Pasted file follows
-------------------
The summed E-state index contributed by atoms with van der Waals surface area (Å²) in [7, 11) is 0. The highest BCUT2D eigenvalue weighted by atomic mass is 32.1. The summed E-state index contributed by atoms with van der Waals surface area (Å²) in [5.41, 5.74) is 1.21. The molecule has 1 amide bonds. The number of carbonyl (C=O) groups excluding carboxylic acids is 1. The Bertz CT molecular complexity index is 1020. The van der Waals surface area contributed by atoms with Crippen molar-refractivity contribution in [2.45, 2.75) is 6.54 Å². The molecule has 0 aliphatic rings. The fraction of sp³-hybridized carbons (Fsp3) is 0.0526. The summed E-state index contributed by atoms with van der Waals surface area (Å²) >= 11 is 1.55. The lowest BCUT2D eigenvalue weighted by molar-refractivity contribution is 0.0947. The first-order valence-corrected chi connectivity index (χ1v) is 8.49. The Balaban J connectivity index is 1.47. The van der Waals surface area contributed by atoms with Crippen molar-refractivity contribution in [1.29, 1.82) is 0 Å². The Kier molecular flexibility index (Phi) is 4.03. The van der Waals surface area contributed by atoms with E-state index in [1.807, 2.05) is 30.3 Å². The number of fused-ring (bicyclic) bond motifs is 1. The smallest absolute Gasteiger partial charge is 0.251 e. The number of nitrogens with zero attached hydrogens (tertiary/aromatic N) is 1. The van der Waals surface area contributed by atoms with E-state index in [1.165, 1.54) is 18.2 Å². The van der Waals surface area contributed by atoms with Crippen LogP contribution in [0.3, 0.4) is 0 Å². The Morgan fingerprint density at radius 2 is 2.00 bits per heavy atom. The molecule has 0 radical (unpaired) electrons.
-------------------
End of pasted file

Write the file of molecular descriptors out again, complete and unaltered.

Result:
The summed E-state index contributed by atoms with van der Waals surface area (Å²) in [7, 11) is 0. The highest BCUT2D eigenvalue weighted by atomic mass is 32.1. The summed E-state index contributed by atoms with van der Waals surface area (Å²) in [5.41, 5.74) is 1.21. The molecule has 1 amide bonds. The number of carbonyl (C=O) groups excluding carboxylic acids is 1. The Bertz CT molecular complexity index is 1020. The van der Waals surface area contributed by atoms with Crippen molar-refractivity contribution in [2.45, 2.75) is 6.54 Å². The molecule has 0 aliphatic rings. The fraction of sp³-hybridized carbons (Fsp3) is 0.0526. The summed E-state index contributed by atoms with van der Waals surface area (Å²) >= 11 is 1.55. The lowest BCUT2D eigenvalue weighted by molar-refractivity contribution is 0.0947. The first-order valence-corrected chi connectivity index (χ1v) is 8.49. The Balaban J connectivity index is 1.47. The van der Waals surface area contributed by atoms with Crippen molar-refractivity contribution in [1.29, 1.82) is 0 Å². The Kier molecular flexibility index (Phi) is 4.03. The van der Waals surface area contributed by atoms with E-state index in [1.807, 2.05) is 30.3 Å². The number of fused-ring (bicyclic) bond motifs is 1. The smallest absolute Gasteiger partial charge is 0.251 e. The number of nitrogens with zero attached hydrogens (tertiary/aromatic N) is 1. The van der Waals surface area contributed by atoms with E-state index in [1.165, 1.54) is 18.2 Å². The van der Waals surface area contributed by atoms with Crippen LogP contribution in [0.3, 0.4) is 0 Å². The Morgan fingerprint density at radius 2 is 2.00 bits per heavy atom. The molecule has 0 radical (unpaired) electrons.